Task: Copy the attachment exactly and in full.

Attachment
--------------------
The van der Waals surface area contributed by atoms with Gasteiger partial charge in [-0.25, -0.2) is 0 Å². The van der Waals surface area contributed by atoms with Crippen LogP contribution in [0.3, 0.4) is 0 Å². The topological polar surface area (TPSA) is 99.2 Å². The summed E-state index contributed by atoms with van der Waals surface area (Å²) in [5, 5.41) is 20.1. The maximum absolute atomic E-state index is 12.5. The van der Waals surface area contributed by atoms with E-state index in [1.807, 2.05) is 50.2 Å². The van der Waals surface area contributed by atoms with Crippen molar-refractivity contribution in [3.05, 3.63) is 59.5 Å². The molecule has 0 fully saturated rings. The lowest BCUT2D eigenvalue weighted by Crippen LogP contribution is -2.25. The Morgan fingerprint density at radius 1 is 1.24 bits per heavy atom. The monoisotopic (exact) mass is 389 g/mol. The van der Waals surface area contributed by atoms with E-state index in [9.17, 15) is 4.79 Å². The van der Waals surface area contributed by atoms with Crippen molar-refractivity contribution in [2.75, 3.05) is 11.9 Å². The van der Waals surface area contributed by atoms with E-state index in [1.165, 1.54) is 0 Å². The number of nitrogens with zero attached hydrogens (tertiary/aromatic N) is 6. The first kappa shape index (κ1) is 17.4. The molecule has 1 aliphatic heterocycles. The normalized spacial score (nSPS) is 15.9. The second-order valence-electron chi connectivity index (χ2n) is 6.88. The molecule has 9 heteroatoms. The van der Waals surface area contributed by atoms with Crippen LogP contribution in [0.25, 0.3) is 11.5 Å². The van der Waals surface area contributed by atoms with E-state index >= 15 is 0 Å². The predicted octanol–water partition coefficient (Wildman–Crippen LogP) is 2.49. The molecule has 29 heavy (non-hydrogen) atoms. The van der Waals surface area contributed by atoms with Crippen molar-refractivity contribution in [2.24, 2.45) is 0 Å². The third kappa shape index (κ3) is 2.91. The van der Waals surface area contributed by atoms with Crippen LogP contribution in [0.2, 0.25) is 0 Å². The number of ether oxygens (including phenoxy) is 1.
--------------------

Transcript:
The van der Waals surface area contributed by atoms with Gasteiger partial charge in [-0.25, -0.2) is 0 Å². The van der Waals surface area contributed by atoms with Crippen LogP contribution in [0.3, 0.4) is 0 Å². The topological polar surface area (TPSA) is 99.2 Å². The summed E-state index contributed by atoms with van der Waals surface area (Å²) in [5, 5.41) is 20.1. The maximum absolute atomic E-state index is 12.5. The van der Waals surface area contributed by atoms with E-state index in [1.807, 2.05) is 50.2 Å². The van der Waals surface area contributed by atoms with Crippen molar-refractivity contribution in [3.05, 3.63) is 59.5 Å². The molecule has 0 fully saturated rings. The lowest BCUT2D eigenvalue weighted by Crippen LogP contribution is -2.25. The Morgan fingerprint density at radius 1 is 1.24 bits per heavy atom. The monoisotopic (exact) mass is 389 g/mol. The van der Waals surface area contributed by atoms with E-state index in [9.17, 15) is 4.79 Å². The van der Waals surface area contributed by atoms with Crippen molar-refractivity contribution in [2.75, 3.05) is 11.9 Å². The van der Waals surface area contributed by atoms with E-state index in [1.165, 1.54) is 0 Å². The number of nitrogens with zero attached hydrogens (tertiary/aromatic N) is 6. The first kappa shape index (κ1) is 17.4. The molecule has 1 aliphatic heterocycles. The normalized spacial score (nSPS) is 15.9. The second-order valence-electron chi connectivity index (χ2n) is 6.88. The molecule has 9 heteroatoms. The van der Waals surface area contributed by atoms with Crippen LogP contribution in [0.25, 0.3) is 11.5 Å². The van der Waals surface area contributed by atoms with E-state index >= 15 is 0 Å². The predicted octanol–water partition coefficient (Wildman–Crippen LogP) is 2.49. The molecule has 29 heavy (non-hydrogen) atoms. The van der Waals surface area contributed by atoms with Crippen molar-refractivity contribution in [2.24, 2.45) is 0 Å². The third kappa shape index (κ3) is 2.91. The van der Waals surface area contributed by atoms with Crippen LogP contribution in [0.2, 0.25) is 0 Å². The number of ether oxygens (including phenoxy) is 1.